When it comes to great brushes, she says for strand-by-strand shine you need to go back to basic boar bristle. "This natural fibre adds body while smoothing the cuticle and exfoliating the scalp." Her staples are Denman's Ceramic Core Boar brush and the new Kevin Murphy Roll Brush, which she says will last for your lifetime and beyond. Then there's the Mason Pearson Dressing brush which no stylist's kit would be complete without.
"I remember as a girl I was fascinated by the little ceramic dish of pincurl clips my gran kept on her dresser and my mum always carried a baby Mason Pearson brush in her handbag at all times. Things have changed since the 70s, of course, but there are still a few staples essential for the dresser top: A paddle brush for quick drying (I love Richard Kavanagh's the best), a round boar bristle brush for volume and shine, and a dressing/smoothing brush for styling and backcombing (also amazing for removing tangles at the end of the day). If you like to play with waves or enjoy wearing your hair up you're going to need a tail-comb and a handful of pincurl clips."
Marr says combining quality tools with effective styling products will make great hair achievable. "This summer, looks can go either matte or glossy, take your pick - just keep the volume pumped."
Her picks for styling are Kevin Murphy Antigravity Spray, which smells like lavender and fattens fine hair for natural volume. Then there's Wella Ocean Spritz - "not for the fainthearted, a generous dose gives massive volume and a matte finish" - and Wella SP Delicate Volume which sets waves without stickiness for brushable volume, and finally Kevin Murphy Fresh Hair dry shampoo spray to rescue sad hair.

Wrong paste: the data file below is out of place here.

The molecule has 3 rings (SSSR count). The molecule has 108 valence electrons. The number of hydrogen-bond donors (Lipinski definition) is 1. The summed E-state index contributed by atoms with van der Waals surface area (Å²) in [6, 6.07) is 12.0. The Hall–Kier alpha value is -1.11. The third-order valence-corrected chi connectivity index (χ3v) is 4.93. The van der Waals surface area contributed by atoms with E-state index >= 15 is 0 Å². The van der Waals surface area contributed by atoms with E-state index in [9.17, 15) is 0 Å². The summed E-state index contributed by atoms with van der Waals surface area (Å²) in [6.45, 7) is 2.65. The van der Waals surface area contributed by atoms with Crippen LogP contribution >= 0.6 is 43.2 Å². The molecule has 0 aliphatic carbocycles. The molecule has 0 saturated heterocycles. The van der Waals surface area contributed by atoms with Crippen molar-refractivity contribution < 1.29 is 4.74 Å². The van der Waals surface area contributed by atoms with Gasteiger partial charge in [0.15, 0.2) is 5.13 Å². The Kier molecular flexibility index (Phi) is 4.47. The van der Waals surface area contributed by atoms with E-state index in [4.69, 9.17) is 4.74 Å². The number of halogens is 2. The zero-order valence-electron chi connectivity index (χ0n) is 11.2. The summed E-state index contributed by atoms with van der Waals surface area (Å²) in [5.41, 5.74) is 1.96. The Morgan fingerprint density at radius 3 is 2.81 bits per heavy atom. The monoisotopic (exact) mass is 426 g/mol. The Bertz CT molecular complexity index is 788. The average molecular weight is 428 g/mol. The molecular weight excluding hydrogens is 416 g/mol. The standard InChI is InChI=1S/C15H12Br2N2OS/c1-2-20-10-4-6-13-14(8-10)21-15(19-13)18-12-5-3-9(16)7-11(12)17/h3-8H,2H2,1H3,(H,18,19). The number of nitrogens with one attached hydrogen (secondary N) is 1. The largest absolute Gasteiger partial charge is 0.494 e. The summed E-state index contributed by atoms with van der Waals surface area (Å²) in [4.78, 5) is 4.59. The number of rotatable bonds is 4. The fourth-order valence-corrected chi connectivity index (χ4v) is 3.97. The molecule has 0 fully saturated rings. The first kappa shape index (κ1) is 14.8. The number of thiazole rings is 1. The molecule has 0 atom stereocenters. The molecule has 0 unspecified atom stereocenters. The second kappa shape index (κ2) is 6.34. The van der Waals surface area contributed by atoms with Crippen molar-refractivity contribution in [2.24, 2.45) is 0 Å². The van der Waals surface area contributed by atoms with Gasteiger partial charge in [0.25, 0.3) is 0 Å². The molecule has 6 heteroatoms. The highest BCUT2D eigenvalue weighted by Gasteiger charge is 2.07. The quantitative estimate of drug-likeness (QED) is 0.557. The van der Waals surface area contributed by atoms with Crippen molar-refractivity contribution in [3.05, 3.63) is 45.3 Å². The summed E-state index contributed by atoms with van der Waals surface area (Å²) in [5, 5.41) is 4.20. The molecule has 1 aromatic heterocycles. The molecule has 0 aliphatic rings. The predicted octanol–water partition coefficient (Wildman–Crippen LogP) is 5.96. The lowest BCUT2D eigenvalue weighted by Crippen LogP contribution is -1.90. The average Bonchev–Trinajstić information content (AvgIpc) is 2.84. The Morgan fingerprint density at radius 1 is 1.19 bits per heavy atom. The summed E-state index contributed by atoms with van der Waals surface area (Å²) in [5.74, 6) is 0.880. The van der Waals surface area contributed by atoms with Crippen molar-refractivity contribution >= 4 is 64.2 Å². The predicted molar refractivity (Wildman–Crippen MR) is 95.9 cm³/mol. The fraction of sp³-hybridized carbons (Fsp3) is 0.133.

It's a cinch
Style and secure your hair inventively with well-chosen accessories. Look for tortoiseshell, bold Art Deco inspired black and silver designs and golden clasps and clips which echo the return to popularity of gold jewellery. Headbands are handy; try one in animal print to inject a touch of trend up top, but leave bows to little girls and flower clips for race-day fascinators - you're after a sleeker finish.
Via silicone graphite comb $7.99
Strong, flexible, anti-static heat-resistant salon standard combs from Via have smoothed ends and guarantee symmetry between each tooth to reduce drag and snag. This one is best for sectioning and back-combing.
Kevin Murphy Roll Brush $140
Just the ticket for smooth blowdrying, with a rounded barrel and boar bristles.
QVS Bobby Pin, from a pack at $6.99
This silver pin is designed to be seen, not blend into hair. Try a row for extra effect, especially to secure a kiss curl, as seen on the international runways.
Mita tortoiseshell clips from $6.99
Tortoiseshell always looks sophisticated, making it the perfect hair clip choice for grownups. Mita does several styles, including these slim slides.
Via VHD-600 Ionic Hairdryer $169
Compact, lightweight 2000-watt dryer, with three heat and two speed settings, plus a cool touch button. An internal generator delivers negative ions into the airflow to decrease drying time which is said, with far-infrared heat, to lock in moisture and protect the hair cuticle.
QVS tortoiseshell clip $6.99
Close the deal on a pert pony tail.
Stockists: Mita and QVS from selected department store and pharmacy stands. Kevin Murphy (stockists ph (09) 525 1075) and Via (ph 0800 787 456) from selected salons and hair speciality stores.